She kept careful track of her training—noting how well she could pick up a scent, distinguish it from others, and smell it the same way she had before the infection (a common problem among those who suffer from a loss of the sense of smell is parosmia—scent distortion).
After a few months of training, odors began to come into focus for Kelly. At first, they were terrible. “Everything had an unearthly, disgusting smell that would vacillate between burning Teflon frying pans [and] spoiling ham sandwiches that had been left inside a camper van in the rain for three months,” she recalls. Then, with continued training, Kelly was able to get a fix on lemon. More and more smells followed.
It’s not entirely clear how olfactory training works on a neurological level. Part of it, says Hummel, is mere attention: focusing on one’s olfactory impressions makes a person better at recognizing them. “Cognitive processing is improved,” he says.
The olfactory system is also known for its regenerative abilities; the subventricular zone of the mammalian brain is one of the few regions that births new neurons into adulthood, sending the cells to the olfactory bulb. And the peripheral nerve cells in the nose renew every few weeks. Wysocki says this turnover might be the reason why androstenone anosmics can come to smell the compound—there’s some positive feedback, perhaps by a few neurons that present the receptor for androstenone, that triggers the production of more cells bearing the receptor. “What might be going on is that what you’re seeing is some selective pressures existing in the olfactory system that are taking place over the course of months, rather than over the course of eons,” he says.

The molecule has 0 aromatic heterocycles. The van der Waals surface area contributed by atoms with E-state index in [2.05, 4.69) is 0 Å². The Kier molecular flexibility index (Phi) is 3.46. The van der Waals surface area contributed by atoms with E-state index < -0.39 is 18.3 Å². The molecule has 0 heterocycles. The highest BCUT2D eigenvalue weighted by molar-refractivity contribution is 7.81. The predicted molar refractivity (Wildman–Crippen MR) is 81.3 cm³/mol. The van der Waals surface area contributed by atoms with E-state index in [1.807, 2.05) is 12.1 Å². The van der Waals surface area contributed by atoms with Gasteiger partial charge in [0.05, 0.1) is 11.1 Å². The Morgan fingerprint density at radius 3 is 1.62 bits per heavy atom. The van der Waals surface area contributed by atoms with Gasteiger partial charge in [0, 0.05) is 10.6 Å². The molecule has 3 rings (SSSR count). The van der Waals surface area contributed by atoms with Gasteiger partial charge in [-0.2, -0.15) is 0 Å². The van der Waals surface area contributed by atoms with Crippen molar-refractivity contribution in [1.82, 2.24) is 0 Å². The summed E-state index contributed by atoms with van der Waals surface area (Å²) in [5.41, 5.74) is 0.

While the mechanisms for smell recovery remain mysterious, Veronika Schöpf, a neuroimager at the University of Graz in Austria, has observed some of the brain’s changes after olfactory training. She and her colleagues recently subjected 10 anosmics to fMRI before and after a 12-week training session. The participants had far fewer functional connections between odor-processing areas of the brain before the exercise (Neuroimage: Clinical, 9:401-10, 2015).
Interestingly, the neural networks that were activated in healthy controls by smelling odors were also activated among anosmics before and after olfactory training. “We were able to visualize in the first instance [that] these areas of the brain are still intact,” says Schöpf. The way she describes it, these networks are ready and waiting to process olfactory information in anosmics—and smell training gives the neurons the input they’ve been waiting for.
Kelly’s success with olfactory training has made her an evangelist for the therapy; she gives talks and offers guidance to anyone who asks. But her renewed sense of smell is not the same as before. “I truly have developed my own, new lexicon of smells,” she says. She continues to suffer from parosmia; coffee, for instance, is an entirely different scent to her than it was before. And the loss of those old scents took with it the deep emotional upwelling that often accompanies odors—something smell training has not been able to recover. “It is an indescribable bereavement,” Kelly says. “A unique bereavement all anosmics have, I think.”